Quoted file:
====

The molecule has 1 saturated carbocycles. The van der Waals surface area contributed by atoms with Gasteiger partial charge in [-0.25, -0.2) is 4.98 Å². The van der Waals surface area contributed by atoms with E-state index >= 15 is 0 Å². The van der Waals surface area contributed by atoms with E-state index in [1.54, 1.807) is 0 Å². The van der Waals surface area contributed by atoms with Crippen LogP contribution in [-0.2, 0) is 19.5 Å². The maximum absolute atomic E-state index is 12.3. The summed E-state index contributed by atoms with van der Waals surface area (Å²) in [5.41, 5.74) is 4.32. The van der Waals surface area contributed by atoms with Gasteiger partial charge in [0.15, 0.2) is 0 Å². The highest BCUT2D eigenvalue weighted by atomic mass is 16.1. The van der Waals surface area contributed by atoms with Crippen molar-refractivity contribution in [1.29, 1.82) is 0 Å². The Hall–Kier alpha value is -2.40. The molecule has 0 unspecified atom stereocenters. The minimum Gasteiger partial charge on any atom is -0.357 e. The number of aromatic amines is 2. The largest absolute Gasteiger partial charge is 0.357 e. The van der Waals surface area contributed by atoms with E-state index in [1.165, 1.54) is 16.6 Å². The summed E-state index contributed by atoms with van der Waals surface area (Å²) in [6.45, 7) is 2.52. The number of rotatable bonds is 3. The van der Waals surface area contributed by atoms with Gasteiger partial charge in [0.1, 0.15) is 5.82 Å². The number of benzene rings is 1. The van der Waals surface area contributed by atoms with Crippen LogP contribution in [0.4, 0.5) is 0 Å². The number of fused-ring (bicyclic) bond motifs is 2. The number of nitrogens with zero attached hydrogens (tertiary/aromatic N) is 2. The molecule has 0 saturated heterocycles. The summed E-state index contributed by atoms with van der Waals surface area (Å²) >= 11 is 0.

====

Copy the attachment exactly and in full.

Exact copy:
The molecule has 1 saturated carbocycles. The van der Waals surface area contributed by atoms with Gasteiger partial charge in [-0.25, -0.2) is 4.98 Å². The van der Waals surface area contributed by atoms with E-state index >= 15 is 0 Å². The van der Waals surface area contributed by atoms with E-state index in [1.54, 1.807) is 0 Å². The van der Waals surface area contributed by atoms with Crippen LogP contribution in [-0.2, 0) is 19.5 Å². The maximum absolute atomic E-state index is 12.3. The summed E-state index contributed by atoms with van der Waals surface area (Å²) in [5.41, 5.74) is 4.32. The van der Waals surface area contributed by atoms with Gasteiger partial charge in [0.15, 0.2) is 0 Å². The highest BCUT2D eigenvalue weighted by atomic mass is 16.1. The van der Waals surface area contributed by atoms with Crippen molar-refractivity contribution in [1.29, 1.82) is 0 Å². The Hall–Kier alpha value is -2.40. The molecule has 0 unspecified atom stereocenters. The minimum Gasteiger partial charge on any atom is -0.357 e. The number of aromatic amines is 2. The largest absolute Gasteiger partial charge is 0.357 e. The van der Waals surface area contributed by atoms with E-state index in [1.165, 1.54) is 16.6 Å². The summed E-state index contributed by atoms with van der Waals surface area (Å²) in [6.45, 7) is 2.52. The number of rotatable bonds is 3. The van der Waals surface area contributed by atoms with Gasteiger partial charge in [0.1, 0.15) is 5.82 Å². The number of benzene rings is 1. The van der Waals surface area contributed by atoms with Crippen LogP contribution in [0.4, 0.5) is 0 Å². The number of fused-ring (bicyclic) bond motifs is 2. The number of nitrogens with zero attached hydrogens (tertiary/aromatic N) is 2. The molecule has 0 saturated heterocycles. The summed E-state index contributed by atoms with van der Waals surface area (Å²) >= 11 is 0.